So You Want to Attend an Academic Conference…

The author's poster at a conference.

My mentor, Dr. Valle, and I presenting our work on a new rare bone disorder at ASHG 2016

Academic conferences are an integral part of a graduate student’s training. They are not only a window into the life of a professor but also help you to connect with colleagues across the globe. Even better, you get to spend time outside of the lab with your lab mates while still learning new things about your field.

As a second-year graduate student in the human genetics program, I had just settled into my thesis lab after my rotations when my lab mates and I started to prepare for the American Society of Human Genetics (ASHG) conference. Luckily, that year the meeting took place in Baltimore, so everyone in the lab, including me, was able to go. I remember wondering what I would need to do to prepare and how I would even start. Here are a few tips I wish I had known before my first academic conference.

  1. First of all, before anything else, ask to attend! You can talk to your thesis adviser or lab mates, or search the internet to find a conference that is relevant to your field. Most conferences have a website with a list of scheduled talks that you can look at to identify any sessions that would be helpful to your research. You might need to search for additional funding to help supplement your costs, however, if your lab can’t afford to send you. Luckily, for graduate students in the school of medicine, the Graduate Student Association offers travels grants every three months to help students pay to attend conferences. Once you’ve outlined the benefits of attending and have found ways to offset the costs, your professor might be very eager to send you.
  1. Prepare a poster or talk to share your work with the scientific community. Not only did making a poster allow me to share my work with other scientists, but I also received a lot of great tips from other researchers that I met while presenting posters at conferences. This specific feedback has helped me to optimize and refine several experiments before sending that work in for publication.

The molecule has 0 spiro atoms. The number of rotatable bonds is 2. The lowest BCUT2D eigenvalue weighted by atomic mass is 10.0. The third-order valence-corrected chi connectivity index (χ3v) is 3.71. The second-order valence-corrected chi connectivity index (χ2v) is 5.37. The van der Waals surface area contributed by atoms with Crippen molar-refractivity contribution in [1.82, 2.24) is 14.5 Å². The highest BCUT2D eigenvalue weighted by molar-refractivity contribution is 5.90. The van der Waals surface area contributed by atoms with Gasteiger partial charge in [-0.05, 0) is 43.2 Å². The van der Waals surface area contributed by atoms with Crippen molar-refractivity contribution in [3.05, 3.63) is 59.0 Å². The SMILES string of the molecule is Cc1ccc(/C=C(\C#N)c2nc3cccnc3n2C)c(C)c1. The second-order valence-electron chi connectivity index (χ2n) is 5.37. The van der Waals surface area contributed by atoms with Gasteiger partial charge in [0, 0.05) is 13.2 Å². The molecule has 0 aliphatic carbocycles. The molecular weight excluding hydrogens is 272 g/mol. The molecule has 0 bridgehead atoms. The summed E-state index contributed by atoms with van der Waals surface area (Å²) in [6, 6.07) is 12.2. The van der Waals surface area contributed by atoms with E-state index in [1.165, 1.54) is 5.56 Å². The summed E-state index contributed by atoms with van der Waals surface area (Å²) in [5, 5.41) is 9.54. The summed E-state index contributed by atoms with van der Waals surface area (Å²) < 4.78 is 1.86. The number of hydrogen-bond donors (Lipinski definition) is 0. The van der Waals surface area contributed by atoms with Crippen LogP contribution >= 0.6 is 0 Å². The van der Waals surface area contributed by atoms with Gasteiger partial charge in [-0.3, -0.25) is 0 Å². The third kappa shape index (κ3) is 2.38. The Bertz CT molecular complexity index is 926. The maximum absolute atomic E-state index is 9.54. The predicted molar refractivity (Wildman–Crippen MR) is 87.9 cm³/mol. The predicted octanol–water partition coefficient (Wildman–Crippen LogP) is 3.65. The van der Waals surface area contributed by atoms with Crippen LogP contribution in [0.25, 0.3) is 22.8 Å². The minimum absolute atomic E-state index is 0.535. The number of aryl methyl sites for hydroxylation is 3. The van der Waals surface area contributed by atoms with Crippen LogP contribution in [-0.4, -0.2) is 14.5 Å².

1. Attend as many lectures as you can, but make sure to leave time for checking out the exhibit halls. The talks are the bulk of the conference, where most of the cutting-edge research is being presented. However, the exhibit halls are also great sources of knowledge! Usually, you can find a poster that is relevant to your work or an exhibiting biotech company with a new product that might be helpful. If not, you can always grab a free shirt or chat with other graduate students, postdocs and professionals about their science.
  1. The author and friends explore after a conferenceDress professionally. Even though you might wear jeans and a T-shirt to lab every day, at a professional conference you should dress as if you’re going to meet your next supervisor. Chances are good that you might! Conferences are a great place to network, and you want to leave a good impression. You may even find a lab to postdoc in or a company to work for!
  1. Explore! You may be in a different city to attend this conference so you should make the most of it! Leave some time to have fun and sample some of the local cuisine. When I attended ASHG last year in Vancouver, my lab mates and I checked out a local beach one evening after our day of lectures.

Good luck preparing for your next conference!


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3 Comments

About the Author

Sarah Robbins

Sarah Robbins is a human genetics Ph.D. student. Her skill at reading recipes has made her able to translate her talents from pies to PCR.

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Comments

Paul Sponseller July 19, 2017 at 9:52 am

Great advice to motivate and inform. I also recommend planning your day in advance after studying the meeting program. What was the rare bone disorder?

Sarah Robbins July 19, 2017 at 1:41 pm

Dr. Sponseller,

Yes, I agree! Planning in advance ensures that you don't miss any lectures you really wanted to attend and that you can maximize your time at the conference. The rare bone disorder we have been working on is a new form of spondylometaphyseal dysplasia with cloudy cornea and intellectual disability; our report is currently under review.

Michael Erard August 22, 2017 at 12:46 pm

Dear Sarah,
I'm a journalist interested in your 2016 paper on language access and health equity. Could you drop me an email? Thanks--
Best,
Michael Erard

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